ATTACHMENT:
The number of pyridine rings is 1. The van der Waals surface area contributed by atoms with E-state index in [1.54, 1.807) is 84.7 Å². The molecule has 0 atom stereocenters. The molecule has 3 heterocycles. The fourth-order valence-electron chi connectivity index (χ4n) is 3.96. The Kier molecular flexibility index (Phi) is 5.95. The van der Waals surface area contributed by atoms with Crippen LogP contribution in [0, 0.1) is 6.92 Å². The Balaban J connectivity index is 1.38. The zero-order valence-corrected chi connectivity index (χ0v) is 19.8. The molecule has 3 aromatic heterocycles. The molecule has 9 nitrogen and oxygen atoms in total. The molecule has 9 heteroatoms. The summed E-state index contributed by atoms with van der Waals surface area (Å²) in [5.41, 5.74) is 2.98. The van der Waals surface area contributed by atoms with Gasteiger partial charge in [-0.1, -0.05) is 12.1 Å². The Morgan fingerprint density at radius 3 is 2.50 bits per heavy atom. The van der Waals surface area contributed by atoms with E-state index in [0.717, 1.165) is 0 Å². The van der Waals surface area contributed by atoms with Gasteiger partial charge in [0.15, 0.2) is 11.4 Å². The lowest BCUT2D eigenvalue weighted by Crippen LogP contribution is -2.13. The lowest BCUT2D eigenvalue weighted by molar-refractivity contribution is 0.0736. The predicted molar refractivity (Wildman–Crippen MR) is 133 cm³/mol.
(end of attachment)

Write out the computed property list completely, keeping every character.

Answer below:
The number of pyridine rings is 1. The van der Waals surface area contributed by atoms with E-state index in [1.54, 1.807) is 84.7 Å². The molecule has 0 atom stereocenters. The molecule has 3 heterocycles. The fourth-order valence-electron chi connectivity index (χ4n) is 3.96. The Kier molecular flexibility index (Phi) is 5.95. The van der Waals surface area contributed by atoms with Crippen LogP contribution in [0, 0.1) is 6.92 Å². The Balaban J connectivity index is 1.38. The zero-order valence-corrected chi connectivity index (χ0v) is 19.8. The molecule has 3 aromatic heterocycles. The molecule has 9 nitrogen and oxygen atoms in total. The molecule has 9 heteroatoms. The summed E-state index contributed by atoms with van der Waals surface area (Å²) in [5.41, 5.74) is 2.98. The van der Waals surface area contributed by atoms with Gasteiger partial charge in [-0.1, -0.05) is 12.1 Å². The Morgan fingerprint density at radius 3 is 2.50 bits per heavy atom. The van der Waals surface area contributed by atoms with E-state index in [0.717, 1.165) is 0 Å². The van der Waals surface area contributed by atoms with Gasteiger partial charge in [0.15, 0.2) is 11.4 Å². The lowest BCUT2D eigenvalue weighted by Crippen LogP contribution is -2.13. The lowest BCUT2D eigenvalue weighted by molar-refractivity contribution is 0.0736. The predicted molar refractivity (Wildman–Crippen MR) is 133 cm³/mol.